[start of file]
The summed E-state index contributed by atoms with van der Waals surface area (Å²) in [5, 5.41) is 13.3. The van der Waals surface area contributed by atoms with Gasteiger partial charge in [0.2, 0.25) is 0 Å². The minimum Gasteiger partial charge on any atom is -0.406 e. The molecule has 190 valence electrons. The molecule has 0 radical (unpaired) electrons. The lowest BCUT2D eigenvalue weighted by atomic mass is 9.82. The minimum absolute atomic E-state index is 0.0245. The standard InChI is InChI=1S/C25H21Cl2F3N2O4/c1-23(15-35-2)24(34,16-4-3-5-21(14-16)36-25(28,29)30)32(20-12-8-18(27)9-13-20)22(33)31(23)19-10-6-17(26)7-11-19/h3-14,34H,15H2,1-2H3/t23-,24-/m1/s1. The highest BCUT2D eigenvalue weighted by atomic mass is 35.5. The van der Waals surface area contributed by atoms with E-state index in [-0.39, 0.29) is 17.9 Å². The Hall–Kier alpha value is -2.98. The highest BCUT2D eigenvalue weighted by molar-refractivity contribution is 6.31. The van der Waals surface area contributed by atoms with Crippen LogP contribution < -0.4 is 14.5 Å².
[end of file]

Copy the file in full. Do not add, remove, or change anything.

The summed E-state index contributed by atoms with van der Waals surface area (Å²) in [5, 5.41) is 13.3. The van der Waals surface area contributed by atoms with Gasteiger partial charge in [0.2, 0.25) is 0 Å². The minimum Gasteiger partial charge on any atom is -0.406 e. The molecule has 190 valence electrons. The molecule has 0 radical (unpaired) electrons. The lowest BCUT2D eigenvalue weighted by atomic mass is 9.82. The minimum absolute atomic E-state index is 0.0245. The standard InChI is InChI=1S/C25H21Cl2F3N2O4/c1-23(15-35-2)24(34,16-4-3-5-21(14-16)36-25(28,29)30)32(20-12-8-18(27)9-13-20)22(33)31(23)19-10-6-17(26)7-11-19/h3-14,34H,15H2,1-2H3/t23-,24-/m1/s1. The highest BCUT2D eigenvalue weighted by atomic mass is 35.5. The van der Waals surface area contributed by atoms with E-state index in [-0.39, 0.29) is 17.9 Å². The Hall–Kier alpha value is -2.98. The highest BCUT2D eigenvalue weighted by molar-refractivity contribution is 6.31. The van der Waals surface area contributed by atoms with Crippen LogP contribution < -0.4 is 14.5 Å².